The Fall of Otrar

[Гибель Отрара]

film still

Kazakhstan, 1991. 165 min. Sepia tinted black-and-white with occasional color.
In Kazakh, Mongolian, and Mandarin with English subtitles.
Directed: Ardak Amirkulov.
Written: Svetlana Karmalita and Aleksei German.
Camera: Saparbek Koichumanov, with assistance from Aubakira Suleeva.
Art direction: Umirzak Shmanov and Aleksandr Rorokin.
Music: Kuat Shil'debaev.
With: Bolot Beishenaliev, Dogdurbek Kydyraliev, Tungyshbai Dzhamankulov, Sabira Ataeva, Kasim Zhakibaev.
Awards: FIPRESSI Prize (Locarno, 1991)

The film is set in Central Asia in the early 13th century, when the region was united as a loose coalition of city fortresses and ruled by Shah Mukkhamed, the emir of the ancient and powerful Muslim state of Khorezm (Khwarazm), which had recently gained independence from the Arabs and Turks in the west–that is, in Baghdad. Mukkhamed's obsession with Western dangers to his empire blinds him to the more pressing threat from the east: Genghis Khan and the Mongol army, which conquered Khorezm in 1221. While all of the major cities of Khorezm (Bukhara, Taraz, etc.) fell to the Mongols within a matter of days, the city of Otrar managed to hold out for almost six months before finally surrendering.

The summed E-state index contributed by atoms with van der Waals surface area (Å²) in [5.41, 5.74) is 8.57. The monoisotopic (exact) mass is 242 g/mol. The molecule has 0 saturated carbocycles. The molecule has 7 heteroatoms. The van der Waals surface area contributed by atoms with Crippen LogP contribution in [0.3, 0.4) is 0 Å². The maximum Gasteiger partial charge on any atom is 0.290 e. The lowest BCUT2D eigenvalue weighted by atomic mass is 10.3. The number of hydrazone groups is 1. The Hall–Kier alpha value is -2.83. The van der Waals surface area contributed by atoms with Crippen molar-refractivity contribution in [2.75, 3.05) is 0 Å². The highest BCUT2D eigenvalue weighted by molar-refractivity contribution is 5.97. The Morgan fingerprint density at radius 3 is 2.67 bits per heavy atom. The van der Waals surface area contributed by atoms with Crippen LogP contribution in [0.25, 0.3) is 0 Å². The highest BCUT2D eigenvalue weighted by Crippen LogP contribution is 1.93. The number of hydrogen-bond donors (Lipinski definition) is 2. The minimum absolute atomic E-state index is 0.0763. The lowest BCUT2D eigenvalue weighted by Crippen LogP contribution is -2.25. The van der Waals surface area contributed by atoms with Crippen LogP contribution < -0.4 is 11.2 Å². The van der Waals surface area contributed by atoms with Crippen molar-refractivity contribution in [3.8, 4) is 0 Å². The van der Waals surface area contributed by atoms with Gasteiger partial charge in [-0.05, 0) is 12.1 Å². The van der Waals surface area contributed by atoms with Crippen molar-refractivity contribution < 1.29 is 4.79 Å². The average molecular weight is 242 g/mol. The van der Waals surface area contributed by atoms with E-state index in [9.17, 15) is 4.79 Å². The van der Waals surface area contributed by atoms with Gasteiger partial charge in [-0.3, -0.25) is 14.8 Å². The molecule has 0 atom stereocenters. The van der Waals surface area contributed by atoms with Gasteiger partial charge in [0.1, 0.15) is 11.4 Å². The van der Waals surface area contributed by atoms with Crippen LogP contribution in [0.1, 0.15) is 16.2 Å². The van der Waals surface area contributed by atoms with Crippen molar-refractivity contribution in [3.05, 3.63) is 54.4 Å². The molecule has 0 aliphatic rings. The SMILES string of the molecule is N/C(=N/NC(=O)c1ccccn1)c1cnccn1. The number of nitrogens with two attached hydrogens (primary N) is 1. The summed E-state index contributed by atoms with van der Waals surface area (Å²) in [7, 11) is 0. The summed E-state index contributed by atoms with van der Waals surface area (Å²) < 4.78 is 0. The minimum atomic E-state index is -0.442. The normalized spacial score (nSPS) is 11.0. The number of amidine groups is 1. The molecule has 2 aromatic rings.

film still

Otrar is divided into two parts. The first part focuses on Unzhukhan, a member of the nomadic tribe of Kipchaks, who was sent seven years ago by Kairhkhan, the ruler of Otrar, to work alongside of the Mongols as a scout and to spy on them. Unzhu returns to Otrar in order to warn Mukkhamed and Kairkhan that Genghis Khan is about to turn his armies away from China and invade Khorezm. His warnings, however, about Genghis Khan's spies in the city (Russian merchants) and invasion plans, are ignored, and Unzhu, who calls himself "The Arrow of Allah," is subjected to a series of tortures and tests to break his spirit and ascertain his allegiance. Over Kairkhan's carefully crafted objections, Mukkhamed decides to send his armies against Baghdad.